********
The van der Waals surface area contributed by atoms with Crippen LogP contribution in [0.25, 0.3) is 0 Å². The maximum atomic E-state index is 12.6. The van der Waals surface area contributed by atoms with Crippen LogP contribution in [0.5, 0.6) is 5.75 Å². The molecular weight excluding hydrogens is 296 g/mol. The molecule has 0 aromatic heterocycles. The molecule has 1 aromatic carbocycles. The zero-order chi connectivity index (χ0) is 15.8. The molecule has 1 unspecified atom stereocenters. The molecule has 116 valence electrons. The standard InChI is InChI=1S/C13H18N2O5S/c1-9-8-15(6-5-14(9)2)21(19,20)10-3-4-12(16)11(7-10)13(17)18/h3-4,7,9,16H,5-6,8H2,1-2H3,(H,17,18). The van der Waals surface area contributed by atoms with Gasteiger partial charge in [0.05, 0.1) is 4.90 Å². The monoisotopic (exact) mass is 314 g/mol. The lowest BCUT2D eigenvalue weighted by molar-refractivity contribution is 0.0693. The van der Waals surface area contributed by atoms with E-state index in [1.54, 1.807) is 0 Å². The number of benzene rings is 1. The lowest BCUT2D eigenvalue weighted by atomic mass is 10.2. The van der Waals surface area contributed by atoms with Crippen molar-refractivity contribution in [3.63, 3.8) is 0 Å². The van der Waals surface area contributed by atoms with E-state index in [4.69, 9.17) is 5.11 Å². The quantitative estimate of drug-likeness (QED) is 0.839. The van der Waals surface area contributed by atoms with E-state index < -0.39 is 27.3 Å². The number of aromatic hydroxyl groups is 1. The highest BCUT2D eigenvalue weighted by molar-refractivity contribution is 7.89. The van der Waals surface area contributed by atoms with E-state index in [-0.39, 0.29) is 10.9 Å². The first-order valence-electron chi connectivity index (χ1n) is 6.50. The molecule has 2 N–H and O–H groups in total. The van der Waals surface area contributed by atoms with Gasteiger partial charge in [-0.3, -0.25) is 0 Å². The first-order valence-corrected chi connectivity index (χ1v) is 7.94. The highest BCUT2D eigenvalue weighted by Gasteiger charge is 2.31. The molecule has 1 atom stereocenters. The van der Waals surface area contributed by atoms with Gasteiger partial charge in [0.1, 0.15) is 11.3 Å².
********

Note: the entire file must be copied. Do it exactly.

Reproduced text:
The van der Waals surface area contributed by atoms with Crippen LogP contribution in [0.25, 0.3) is 0 Å². The maximum atomic E-state index is 12.6. The van der Waals surface area contributed by atoms with Crippen LogP contribution in [0.5, 0.6) is 5.75 Å². The molecular weight excluding hydrogens is 296 g/mol. The molecule has 0 aromatic heterocycles. The molecule has 1 aromatic carbocycles. The zero-order chi connectivity index (χ0) is 15.8. The molecule has 1 unspecified atom stereocenters. The molecule has 116 valence electrons. The standard InChI is InChI=1S/C13H18N2O5S/c1-9-8-15(6-5-14(9)2)21(19,20)10-3-4-12(16)11(7-10)13(17)18/h3-4,7,9,16H,5-6,8H2,1-2H3,(H,17,18). The van der Waals surface area contributed by atoms with Gasteiger partial charge in [0.05, 0.1) is 4.90 Å². The monoisotopic (exact) mass is 314 g/mol. The lowest BCUT2D eigenvalue weighted by molar-refractivity contribution is 0.0693. The van der Waals surface area contributed by atoms with E-state index in [1.54, 1.807) is 0 Å². The number of benzene rings is 1. The lowest BCUT2D eigenvalue weighted by atomic mass is 10.2. The van der Waals surface area contributed by atoms with Crippen molar-refractivity contribution in [3.63, 3.8) is 0 Å². The van der Waals surface area contributed by atoms with E-state index in [4.69, 9.17) is 5.11 Å². The quantitative estimate of drug-likeness (QED) is 0.839. The van der Waals surface area contributed by atoms with E-state index < -0.39 is 27.3 Å². The number of aromatic hydroxyl groups is 1. The highest BCUT2D eigenvalue weighted by molar-refractivity contribution is 7.89. The van der Waals surface area contributed by atoms with E-state index in [-0.39, 0.29) is 10.9 Å². The first-order valence-electron chi connectivity index (χ1n) is 6.50. The molecule has 2 N–H and O–H groups in total. The van der Waals surface area contributed by atoms with Gasteiger partial charge in [-0.3, -0.25) is 0 Å². The first-order valence-corrected chi connectivity index (χ1v) is 7.94. The highest BCUT2D eigenvalue weighted by Gasteiger charge is 2.31. The molecule has 1 atom stereocenters. The van der Waals surface area contributed by atoms with Gasteiger partial charge in [0.1, 0.15) is 11.3 Å².